Date: July 09 2012
There's a tale of the humanist, atheist and philosopher Voltaire lying on his deathbed when a Catholic priest, hoping to reclaim him to the church, came forward and asked him whether he renounced Satan, and all of his works and pomps. ''Honestly, father,'' Voltaire is said to have responded. ''Do you think this is a time for me to be making fresh enemies?'' It's a tale worth bearing in mind as, over the weekend, the Labor organisation began wondering aloud about whether they should be putting more distance between themselves and the Greens. Some of the party's electoral geniuses in the NSW branch, indeed, are suggesting that Labor ought to put the Greens last in preference distributions. Some other senior strategists, such as the AWU's Paul Howes, a one-time Trotskyite who turned into a hard man of the NSW Right overnight, accuses the Greens of political extremism, openly seeking to crush the jobs of hardworking Australians that support our national prosperity. The Greens, he says, pose as much of a threat to working people as Tony Abbott.
This is taking things some distance further than ever has Julia Gillard, who has sought to define - even emphasise - fundamental differences between Labor and the Greens, but without vituperation, or seeming to appear to be on a crusade to destroy the them. Labor, after all, would seem to need the Greens, and not only in Tasmania and the ACT, where arrangements or alliances with the Greens have Labor in power, but also in the federal parliament, where Ms Gillard's prime ministership turns on the support of a Greens member, as well as the vote of independents. It is true - as a recent debate over refugee policy underlined - that Labor cannot take the support of the Greens for granted, and that it must compromise either with the Greens or the Liberal Party in order to get its legislation through the Senate. Yet it is of the essence of the argument of those who insist that Ms Gillard has been in practice a political achiever, good negotiator and compromiser, with a formidable record of legislative achievement, that she has generally been able to make deals with the Greens. If this has sometimes led to concessions, she has not wasted much time on regrets or on abuse.
Labor also has to remain conscious that support for the Greens amounts to about a third of the anti-Coalition vote, which, right at the moment, tends to languish at about the 45 per cent mark, suggesting a landslide towards the Coalition at the next election. It is quite true that a good deal of the support that the Greens are getting comes from alienated and disappointed former Labor voters, and that, historically, their preferences have flowed fairly automatically towards Labor. For several reasons, however, that cannot be taken for granted. First, a habit of withholding a first preference from Labor is now well-established, operating through at least four elections over 11 years. An increasing proportion of Greens supporters no longer have any natural attachments to a pragmatic Labor Party which has let them down on a host of issues, including the treatment of refugees and Aborigines, a supine approach to the American alliance and reflex economic liberalism. The gap between the parties has widened, the more so since Labor has almost ceased to be a membership party, or any sort of academy of ideas and ideals. Put simply, there are many members, or supporters, of the Greens who have no reason to think that Labor is the less worse alternative government.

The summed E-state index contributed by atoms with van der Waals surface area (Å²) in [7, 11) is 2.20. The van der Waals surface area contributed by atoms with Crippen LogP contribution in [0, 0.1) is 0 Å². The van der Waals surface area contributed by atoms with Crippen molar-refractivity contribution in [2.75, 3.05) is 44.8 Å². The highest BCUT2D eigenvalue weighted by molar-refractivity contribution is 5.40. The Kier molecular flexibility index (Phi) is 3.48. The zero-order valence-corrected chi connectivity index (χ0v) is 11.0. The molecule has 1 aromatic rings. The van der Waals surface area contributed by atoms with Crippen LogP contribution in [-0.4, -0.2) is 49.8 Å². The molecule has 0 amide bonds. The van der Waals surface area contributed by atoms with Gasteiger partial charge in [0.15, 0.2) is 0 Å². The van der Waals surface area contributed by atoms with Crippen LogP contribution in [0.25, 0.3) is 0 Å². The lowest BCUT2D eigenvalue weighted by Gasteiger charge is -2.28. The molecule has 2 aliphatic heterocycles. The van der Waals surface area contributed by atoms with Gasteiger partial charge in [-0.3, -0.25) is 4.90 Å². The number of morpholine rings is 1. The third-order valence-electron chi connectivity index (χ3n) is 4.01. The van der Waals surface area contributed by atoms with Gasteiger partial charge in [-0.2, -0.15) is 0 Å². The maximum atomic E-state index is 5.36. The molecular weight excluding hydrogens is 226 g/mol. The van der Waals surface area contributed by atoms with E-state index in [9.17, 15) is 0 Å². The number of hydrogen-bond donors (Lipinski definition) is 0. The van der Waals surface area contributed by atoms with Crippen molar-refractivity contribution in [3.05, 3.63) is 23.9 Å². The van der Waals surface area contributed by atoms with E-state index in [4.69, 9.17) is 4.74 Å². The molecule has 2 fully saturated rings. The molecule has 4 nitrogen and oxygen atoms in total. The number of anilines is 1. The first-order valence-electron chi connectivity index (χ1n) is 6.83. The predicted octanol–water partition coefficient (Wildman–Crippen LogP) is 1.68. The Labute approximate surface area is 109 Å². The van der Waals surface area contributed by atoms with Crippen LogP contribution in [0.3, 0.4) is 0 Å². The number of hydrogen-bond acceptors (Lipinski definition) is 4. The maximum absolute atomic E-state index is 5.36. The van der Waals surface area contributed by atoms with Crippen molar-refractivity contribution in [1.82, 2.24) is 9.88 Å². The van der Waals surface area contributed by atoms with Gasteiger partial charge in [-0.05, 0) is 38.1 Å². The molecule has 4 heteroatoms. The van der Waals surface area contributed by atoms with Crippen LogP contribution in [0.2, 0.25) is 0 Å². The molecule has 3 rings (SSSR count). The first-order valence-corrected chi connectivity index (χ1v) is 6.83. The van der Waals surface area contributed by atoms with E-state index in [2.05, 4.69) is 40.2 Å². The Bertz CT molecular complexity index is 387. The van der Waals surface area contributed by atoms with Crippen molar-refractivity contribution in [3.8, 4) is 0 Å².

All the more so when the Greens themselves now openly imagine that they could be a government in their own right. Increasingly, they have policy positions in most areas of government activity, with clearly and tactically staked out policies in areas calculated to improve their support - and not only at the expense of Labor. The party already has a broad umbrella - with some representatives still primarily focused on environmental issues, others taking up ground that was traditionally taken up by the Labor Left, including positions on feminism, human rights, and anti-discrimination laws as well as state interventionist ideas about transport, infrastructure, education and healthcare.
To some of their critics, a good deal of the appeal of the Greens is focused in inner and trendier suburbia, rather than in core Labor aspirant and working class constituencies in the outer suburbs. That found a good deal of the abuse. Yet the problem for Labor is that it has no more of a hold in its ''traditional'' constituencies than in inner suburbia.
Too much abuse of power - not least by those now preaching turning on the Greens - has these areas leaning strongly towards the Coalition. It is entirely typical that Labor shrinks at taking the battle to the Coalition, and concentrates on suicide.
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